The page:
Brexiteer: Asked- Had they thought Scots leaving UK and Irish problem -Answer: No and I don't care!

On a poll, How would you vote, with almost 24,000 responders, [2 more days to vote if you want to] 66% want to 'cancel Brexit' as opposed to either a 'soft Brexit', i.e. accept whatever is negotiated, or just up and out, 'hard Brexit'. But there were more than 50 comments.

I looked at them and asked in one thread from Brexiteers, "I'm curious, when you voted had you considered that Scotland might break away and the Irish problems might return?" The answer was "NO I hadn't, but I don't care anyway".

So what does that say about our society? Had serious people like Jacob Rees-Mogg and Boris Johnson thought about these things? Perhaps they don't believe it will ever happen? Perhaps they believe the UK should split apart?

I honestly can't understand this kind of thinking. This is totally irrational. It is anarchistic thinking. The idea of imperialistic people like Jacob Rees-Mogg and these youthful anarchists being on the same side is just too much for my poor brain to accept.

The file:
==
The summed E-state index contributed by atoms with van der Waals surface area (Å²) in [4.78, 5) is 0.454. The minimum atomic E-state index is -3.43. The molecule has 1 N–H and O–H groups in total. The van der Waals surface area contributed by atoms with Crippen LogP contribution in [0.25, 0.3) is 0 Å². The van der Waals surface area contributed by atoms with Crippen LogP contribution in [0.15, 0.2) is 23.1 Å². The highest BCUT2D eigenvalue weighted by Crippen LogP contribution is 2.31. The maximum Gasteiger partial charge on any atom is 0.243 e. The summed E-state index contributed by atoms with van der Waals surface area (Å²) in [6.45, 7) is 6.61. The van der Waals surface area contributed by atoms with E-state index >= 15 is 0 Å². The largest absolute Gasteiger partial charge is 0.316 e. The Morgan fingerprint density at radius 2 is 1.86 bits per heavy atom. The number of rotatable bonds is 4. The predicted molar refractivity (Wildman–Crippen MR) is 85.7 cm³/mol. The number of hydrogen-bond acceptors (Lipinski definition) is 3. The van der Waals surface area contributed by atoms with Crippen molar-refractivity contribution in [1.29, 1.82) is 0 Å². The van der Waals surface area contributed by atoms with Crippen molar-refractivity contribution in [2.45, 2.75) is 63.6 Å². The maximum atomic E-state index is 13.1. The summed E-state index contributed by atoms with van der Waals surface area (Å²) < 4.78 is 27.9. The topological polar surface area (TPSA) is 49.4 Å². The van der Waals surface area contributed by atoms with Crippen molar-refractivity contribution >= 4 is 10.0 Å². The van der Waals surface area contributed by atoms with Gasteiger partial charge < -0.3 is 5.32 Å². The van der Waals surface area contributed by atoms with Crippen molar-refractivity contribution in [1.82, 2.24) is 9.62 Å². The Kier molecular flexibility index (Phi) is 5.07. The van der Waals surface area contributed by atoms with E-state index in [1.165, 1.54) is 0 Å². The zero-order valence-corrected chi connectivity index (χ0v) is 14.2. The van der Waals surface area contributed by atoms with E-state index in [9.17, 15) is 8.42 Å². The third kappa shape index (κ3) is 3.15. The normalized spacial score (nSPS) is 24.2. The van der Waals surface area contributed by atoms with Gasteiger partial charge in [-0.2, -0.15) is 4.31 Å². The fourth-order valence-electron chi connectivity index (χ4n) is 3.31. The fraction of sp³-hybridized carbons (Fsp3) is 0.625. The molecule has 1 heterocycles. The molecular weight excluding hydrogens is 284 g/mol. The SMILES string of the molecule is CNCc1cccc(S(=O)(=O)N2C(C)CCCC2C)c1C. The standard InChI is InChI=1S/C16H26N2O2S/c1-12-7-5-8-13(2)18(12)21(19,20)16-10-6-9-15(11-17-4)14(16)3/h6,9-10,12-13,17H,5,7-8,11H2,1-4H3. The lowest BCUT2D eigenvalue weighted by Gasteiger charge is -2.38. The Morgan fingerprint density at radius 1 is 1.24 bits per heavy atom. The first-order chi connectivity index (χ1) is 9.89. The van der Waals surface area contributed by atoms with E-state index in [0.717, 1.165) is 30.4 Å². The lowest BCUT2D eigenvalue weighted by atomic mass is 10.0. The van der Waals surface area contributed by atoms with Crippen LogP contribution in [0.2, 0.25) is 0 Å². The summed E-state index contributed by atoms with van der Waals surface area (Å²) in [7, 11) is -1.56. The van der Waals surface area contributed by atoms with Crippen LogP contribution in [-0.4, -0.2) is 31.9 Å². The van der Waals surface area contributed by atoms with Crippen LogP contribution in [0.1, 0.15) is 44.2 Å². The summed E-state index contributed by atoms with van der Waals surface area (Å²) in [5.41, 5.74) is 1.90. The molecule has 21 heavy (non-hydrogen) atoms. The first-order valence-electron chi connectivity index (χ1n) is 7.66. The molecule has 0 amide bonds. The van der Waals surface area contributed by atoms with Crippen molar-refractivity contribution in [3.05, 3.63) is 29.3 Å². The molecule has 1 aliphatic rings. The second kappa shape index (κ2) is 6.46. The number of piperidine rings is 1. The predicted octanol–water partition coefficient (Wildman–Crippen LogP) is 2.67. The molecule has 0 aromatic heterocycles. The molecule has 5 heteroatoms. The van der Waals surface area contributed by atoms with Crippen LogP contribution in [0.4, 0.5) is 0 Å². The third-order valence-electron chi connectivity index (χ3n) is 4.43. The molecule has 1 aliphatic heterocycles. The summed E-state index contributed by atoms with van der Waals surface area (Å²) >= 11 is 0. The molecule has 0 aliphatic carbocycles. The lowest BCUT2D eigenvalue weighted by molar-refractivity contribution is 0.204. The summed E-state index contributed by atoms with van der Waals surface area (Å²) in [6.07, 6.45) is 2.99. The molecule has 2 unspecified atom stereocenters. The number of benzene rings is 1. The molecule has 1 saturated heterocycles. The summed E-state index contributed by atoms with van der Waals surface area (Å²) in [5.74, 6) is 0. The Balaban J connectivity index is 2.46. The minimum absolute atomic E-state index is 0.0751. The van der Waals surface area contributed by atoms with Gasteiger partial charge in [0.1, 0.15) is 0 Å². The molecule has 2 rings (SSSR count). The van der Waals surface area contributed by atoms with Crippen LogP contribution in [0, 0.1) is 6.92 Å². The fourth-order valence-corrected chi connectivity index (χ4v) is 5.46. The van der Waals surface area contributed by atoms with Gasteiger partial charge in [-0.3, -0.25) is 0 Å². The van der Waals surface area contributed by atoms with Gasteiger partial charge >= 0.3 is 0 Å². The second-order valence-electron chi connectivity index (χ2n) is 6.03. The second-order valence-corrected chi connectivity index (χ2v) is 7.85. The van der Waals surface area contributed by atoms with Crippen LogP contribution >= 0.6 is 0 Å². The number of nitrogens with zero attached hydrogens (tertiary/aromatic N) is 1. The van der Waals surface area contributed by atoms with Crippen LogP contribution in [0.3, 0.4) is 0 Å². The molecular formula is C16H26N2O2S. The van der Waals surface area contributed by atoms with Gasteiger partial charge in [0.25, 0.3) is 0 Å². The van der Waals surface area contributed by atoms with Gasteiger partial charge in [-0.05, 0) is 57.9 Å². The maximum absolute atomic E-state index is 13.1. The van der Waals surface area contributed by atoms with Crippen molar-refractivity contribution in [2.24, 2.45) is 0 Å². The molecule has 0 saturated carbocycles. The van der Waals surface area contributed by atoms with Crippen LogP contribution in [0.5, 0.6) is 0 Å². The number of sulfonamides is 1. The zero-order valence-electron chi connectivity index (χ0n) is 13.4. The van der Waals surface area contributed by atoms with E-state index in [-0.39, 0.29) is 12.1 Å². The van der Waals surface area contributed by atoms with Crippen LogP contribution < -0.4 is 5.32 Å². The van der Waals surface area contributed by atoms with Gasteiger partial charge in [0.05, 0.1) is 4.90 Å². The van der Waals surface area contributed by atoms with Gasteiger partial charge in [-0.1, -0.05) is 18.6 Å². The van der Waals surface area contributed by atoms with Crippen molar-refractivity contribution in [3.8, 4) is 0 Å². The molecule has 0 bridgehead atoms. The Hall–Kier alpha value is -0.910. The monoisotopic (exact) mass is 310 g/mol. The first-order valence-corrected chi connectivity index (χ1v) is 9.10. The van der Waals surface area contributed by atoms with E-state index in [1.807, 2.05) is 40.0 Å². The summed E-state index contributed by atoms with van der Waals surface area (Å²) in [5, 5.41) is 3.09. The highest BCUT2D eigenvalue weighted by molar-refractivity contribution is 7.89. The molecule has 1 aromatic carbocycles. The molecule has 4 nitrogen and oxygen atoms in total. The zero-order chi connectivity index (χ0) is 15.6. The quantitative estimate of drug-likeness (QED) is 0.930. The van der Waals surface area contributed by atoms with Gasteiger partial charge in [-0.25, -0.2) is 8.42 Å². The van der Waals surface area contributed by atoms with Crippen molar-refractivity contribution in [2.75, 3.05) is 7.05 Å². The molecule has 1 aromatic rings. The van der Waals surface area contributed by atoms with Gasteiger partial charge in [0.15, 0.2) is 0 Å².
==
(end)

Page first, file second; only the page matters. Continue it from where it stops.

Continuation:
To all those crying "what about democracy?" my answer is simple. It is obvious to me that you are simply using this as a sort of mantra, possibly to replace "Brexit is Brexit!" In truth I don't think you understand either democracy or even the Article 50 process. Over 50 years ago when this process started, there was no article 50. It is a recent addition designed by a Brit, Lord Kerr. Article 50 started a 2 year countdown, which could be cancelled anytime during this period. It was not designed to be bureaucratic. It was a chance for whoever, to rethink the process when the consequences of the decision were better known and understood.

As for being anti-democratic, *** Newsflash *** Asking the nation to decide again, or even reinforce a decision CAN NEVER BE ANTI-DEMOCRATIC. What is anti-democratic is denying them the right to vote again, just like it would be anti-democratic to deny Scotland the opportunity to vote again if they ask. Or Ireland, or Gibraltar.


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